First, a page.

Aa majestic row of manses on a storied Southampton lane sits a lustrous pile of white bricks that dates from the Jazz Age. Hidden behind high-trimmed privet hedges, the sprawling Colonial Revival stands in stately isolation on a bluff overlooking the surf and dunes below. Wedgwood-blue shutters frame a gleaming facade flush with shingled gables and Palladian windows, while columned loggias boxed in lavender flank a pristine swimming pool. It looks like a classic preppy East Egg estate – that is, until you step inside.
Behind the traditional exterior, whitewashed rooms burst with kaleidoscopic pops of contemporary art and sleek minimalist furnishings. A long, light-flooded entrance hall doubles as a gallery, where Andy Warhol and Jean-Michel Basquiat’s mustard-yellow portrait of Ronald Reagan, Thin Lips, vies with playful assemblages of bright plastic letters by Jack Pierson, a 19th-century marble reproduction of a horse from the Parthenon, and Lee Krasner’s swirling pink-and-olive-green painting Sun Woman II. Welcome to the beautiful, idyllic beach house of Samantha Boardman and her husband, the real estate mogul and art megacollector Aby Rosen.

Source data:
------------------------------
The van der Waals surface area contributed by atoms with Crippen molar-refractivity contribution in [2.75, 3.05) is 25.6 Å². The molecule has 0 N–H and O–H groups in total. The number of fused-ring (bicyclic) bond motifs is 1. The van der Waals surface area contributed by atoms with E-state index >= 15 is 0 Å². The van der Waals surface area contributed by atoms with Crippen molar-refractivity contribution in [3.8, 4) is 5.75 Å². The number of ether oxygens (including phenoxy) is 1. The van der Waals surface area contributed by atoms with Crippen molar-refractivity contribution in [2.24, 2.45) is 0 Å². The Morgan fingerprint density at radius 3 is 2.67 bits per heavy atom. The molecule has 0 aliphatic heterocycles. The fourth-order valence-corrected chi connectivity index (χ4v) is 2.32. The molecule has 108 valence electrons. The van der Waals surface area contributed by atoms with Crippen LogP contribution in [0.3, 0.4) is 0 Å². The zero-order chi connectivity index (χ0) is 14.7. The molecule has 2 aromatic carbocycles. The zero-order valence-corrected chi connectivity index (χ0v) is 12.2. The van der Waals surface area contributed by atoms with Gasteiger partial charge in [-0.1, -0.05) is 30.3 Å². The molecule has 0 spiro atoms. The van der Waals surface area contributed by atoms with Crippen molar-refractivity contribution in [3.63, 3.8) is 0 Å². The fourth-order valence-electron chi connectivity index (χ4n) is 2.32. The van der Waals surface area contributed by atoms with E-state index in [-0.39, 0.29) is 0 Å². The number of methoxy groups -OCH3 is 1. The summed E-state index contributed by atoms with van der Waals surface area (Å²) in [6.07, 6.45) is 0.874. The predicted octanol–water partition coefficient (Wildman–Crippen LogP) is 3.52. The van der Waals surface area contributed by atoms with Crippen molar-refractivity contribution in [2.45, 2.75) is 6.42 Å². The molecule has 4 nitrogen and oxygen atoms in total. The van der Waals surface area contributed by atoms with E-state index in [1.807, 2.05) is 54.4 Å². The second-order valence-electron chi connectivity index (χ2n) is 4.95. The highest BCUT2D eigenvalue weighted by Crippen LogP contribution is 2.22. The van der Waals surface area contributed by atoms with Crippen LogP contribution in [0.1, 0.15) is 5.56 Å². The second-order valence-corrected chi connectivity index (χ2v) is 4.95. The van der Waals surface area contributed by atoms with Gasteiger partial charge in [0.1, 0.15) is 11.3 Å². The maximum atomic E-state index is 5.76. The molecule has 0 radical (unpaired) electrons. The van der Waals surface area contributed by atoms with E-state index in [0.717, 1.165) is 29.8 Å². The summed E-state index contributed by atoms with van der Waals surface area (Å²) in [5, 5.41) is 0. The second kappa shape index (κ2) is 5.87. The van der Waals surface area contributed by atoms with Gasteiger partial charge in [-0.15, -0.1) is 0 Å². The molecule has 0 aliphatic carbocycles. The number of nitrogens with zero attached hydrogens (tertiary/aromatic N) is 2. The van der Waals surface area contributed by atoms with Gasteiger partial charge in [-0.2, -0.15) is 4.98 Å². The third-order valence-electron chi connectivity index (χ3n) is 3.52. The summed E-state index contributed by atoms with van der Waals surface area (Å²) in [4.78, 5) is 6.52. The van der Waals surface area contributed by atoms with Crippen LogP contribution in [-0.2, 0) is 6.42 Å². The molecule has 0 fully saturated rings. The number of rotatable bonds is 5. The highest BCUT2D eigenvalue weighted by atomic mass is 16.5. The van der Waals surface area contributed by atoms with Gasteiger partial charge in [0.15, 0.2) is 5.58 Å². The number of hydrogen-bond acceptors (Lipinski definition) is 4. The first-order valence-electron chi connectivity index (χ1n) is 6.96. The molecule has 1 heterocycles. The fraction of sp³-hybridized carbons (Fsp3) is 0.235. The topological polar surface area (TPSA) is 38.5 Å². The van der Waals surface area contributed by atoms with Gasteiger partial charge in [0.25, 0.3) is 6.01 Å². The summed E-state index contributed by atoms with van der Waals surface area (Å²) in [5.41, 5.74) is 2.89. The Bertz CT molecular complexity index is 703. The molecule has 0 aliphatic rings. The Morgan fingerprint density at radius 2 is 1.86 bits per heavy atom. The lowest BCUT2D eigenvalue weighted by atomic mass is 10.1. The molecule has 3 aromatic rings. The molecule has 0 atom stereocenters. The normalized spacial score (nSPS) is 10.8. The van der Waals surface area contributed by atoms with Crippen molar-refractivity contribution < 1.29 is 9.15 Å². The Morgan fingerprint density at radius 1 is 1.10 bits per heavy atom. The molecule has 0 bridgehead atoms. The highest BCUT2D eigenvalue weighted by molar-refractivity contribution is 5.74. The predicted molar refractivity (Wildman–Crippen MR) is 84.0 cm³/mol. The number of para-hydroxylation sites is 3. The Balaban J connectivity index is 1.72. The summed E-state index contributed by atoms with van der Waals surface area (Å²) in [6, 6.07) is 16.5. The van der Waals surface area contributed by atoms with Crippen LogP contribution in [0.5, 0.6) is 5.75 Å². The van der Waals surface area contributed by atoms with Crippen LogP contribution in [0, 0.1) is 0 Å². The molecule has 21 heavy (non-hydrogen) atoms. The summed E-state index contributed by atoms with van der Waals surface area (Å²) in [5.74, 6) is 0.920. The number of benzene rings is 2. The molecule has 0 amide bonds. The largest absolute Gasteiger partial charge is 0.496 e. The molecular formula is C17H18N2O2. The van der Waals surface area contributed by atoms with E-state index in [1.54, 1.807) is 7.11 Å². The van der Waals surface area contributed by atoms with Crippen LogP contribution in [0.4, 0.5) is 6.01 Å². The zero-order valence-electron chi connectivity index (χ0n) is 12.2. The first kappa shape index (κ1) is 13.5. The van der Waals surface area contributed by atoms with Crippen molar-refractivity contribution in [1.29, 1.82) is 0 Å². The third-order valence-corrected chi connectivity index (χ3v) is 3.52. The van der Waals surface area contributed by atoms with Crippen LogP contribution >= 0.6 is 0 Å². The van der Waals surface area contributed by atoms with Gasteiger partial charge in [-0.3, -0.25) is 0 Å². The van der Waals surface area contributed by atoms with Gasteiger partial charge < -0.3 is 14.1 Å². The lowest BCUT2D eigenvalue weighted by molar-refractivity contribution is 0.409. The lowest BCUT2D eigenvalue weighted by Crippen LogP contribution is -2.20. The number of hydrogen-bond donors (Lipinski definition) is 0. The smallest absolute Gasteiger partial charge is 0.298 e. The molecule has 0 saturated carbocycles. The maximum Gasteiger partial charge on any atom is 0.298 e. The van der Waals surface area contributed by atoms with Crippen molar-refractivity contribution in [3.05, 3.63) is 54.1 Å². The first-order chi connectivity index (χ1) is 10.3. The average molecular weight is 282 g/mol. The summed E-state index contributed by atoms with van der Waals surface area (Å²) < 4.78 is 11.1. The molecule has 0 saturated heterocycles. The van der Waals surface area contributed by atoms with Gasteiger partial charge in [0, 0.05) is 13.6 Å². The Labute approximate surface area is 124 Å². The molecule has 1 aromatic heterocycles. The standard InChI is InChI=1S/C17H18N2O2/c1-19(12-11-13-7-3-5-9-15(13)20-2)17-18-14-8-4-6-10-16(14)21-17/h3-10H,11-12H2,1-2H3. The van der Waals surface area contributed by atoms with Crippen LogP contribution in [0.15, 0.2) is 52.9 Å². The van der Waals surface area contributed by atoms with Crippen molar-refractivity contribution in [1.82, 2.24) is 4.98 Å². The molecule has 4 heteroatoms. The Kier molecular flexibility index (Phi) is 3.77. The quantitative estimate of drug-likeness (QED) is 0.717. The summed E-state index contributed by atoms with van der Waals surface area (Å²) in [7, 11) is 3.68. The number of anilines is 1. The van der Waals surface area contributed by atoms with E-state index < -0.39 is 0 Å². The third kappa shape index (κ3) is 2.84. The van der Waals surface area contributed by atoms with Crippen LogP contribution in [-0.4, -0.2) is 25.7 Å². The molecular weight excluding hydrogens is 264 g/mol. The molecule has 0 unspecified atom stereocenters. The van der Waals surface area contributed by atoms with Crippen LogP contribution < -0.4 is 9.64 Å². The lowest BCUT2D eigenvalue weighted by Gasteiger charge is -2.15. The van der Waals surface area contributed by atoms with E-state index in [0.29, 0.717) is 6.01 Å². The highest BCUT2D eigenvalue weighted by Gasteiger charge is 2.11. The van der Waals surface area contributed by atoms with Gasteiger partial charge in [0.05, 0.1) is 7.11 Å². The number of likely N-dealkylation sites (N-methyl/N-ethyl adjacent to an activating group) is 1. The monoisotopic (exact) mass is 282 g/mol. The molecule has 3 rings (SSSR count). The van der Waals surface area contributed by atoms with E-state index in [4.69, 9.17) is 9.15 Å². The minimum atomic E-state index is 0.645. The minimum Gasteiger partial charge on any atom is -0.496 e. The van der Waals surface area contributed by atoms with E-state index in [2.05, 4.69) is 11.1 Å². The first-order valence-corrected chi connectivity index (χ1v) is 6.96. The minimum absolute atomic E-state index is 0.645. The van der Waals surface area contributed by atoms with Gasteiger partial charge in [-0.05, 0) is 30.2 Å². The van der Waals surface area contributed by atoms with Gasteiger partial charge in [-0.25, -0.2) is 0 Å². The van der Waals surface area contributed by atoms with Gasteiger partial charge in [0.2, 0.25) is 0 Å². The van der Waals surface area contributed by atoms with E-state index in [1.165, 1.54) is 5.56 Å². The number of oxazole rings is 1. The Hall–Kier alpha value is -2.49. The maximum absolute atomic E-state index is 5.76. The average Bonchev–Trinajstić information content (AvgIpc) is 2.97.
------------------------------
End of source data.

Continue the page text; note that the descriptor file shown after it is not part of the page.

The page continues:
“The moment I arrive, I literally exhale – it’s a reset button,” says Boardman, an elegant, patrician brunette with an M.D. “I believe that well-being is a verb.” How people tick in their surroundings is Boardman’s expertise: A psychiatrist, she spends her weekdays seeing patients on Manhattan’s Upper East Side. She points to a Dan Colen bleached linen canvas covered in flowers and lemon juice that was recently installed in the family room, replacing a Warhol camouflage painting. “I smile each time I walk past,” she says. “It’s visual Prozac!” Damien Hirst’s Two Pills hangs across from it, hovering next to an André Arbus bronze sculpture.
From mid-May to early October, the place is abuzz: Cocktails are poured at sunset on the second-story terrace, meals are served on the patio, and evenings end with bonfires on the beach and a never-ending supply of
Boardman in the master bedroom, next to a John Currin painting
The chic dining room